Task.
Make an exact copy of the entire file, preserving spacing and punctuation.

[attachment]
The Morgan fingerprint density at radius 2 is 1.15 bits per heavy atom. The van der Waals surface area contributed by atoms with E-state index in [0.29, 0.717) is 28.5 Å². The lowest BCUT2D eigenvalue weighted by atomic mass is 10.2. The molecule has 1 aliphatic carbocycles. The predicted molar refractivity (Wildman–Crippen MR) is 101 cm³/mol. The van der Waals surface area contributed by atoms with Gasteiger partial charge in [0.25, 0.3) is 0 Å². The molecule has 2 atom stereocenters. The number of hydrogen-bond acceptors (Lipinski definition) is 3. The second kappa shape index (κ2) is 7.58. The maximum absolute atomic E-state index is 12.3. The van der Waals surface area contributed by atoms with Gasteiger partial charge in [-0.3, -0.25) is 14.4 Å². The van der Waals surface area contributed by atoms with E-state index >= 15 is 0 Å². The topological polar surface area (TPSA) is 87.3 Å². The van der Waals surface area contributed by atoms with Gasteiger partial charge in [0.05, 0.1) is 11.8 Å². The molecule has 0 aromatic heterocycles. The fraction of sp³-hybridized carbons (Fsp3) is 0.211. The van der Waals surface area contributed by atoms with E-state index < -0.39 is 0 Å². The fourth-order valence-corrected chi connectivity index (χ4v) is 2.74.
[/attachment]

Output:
The Morgan fingerprint density at radius 2 is 1.15 bits per heavy atom. The van der Waals surface area contributed by atoms with E-state index in [0.29, 0.717) is 28.5 Å². The lowest BCUT2D eigenvalue weighted by atomic mass is 10.2. The molecule has 1 aliphatic carbocycles. The predicted molar refractivity (Wildman–Crippen MR) is 101 cm³/mol. The van der Waals surface area contributed by atoms with Gasteiger partial charge in [0.25, 0.3) is 0 Å². The molecule has 2 atom stereocenters. The number of hydrogen-bond acceptors (Lipinski definition) is 3. The second kappa shape index (κ2) is 7.58. The maximum absolute atomic E-state index is 12.3. The van der Waals surface area contributed by atoms with Gasteiger partial charge in [-0.3, -0.25) is 14.4 Å². The van der Waals surface area contributed by atoms with E-state index >= 15 is 0 Å². The topological polar surface area (TPSA) is 87.3 Å². The van der Waals surface area contributed by atoms with Gasteiger partial charge in [0.05, 0.1) is 11.8 Å². The molecule has 0 aromatic heterocycles. The fraction of sp³-hybridized carbons (Fsp3) is 0.211. The van der Waals surface area contributed by atoms with E-state index < -0.39 is 0 Å². The fourth-order valence-corrected chi connectivity index (χ4v) is 2.74.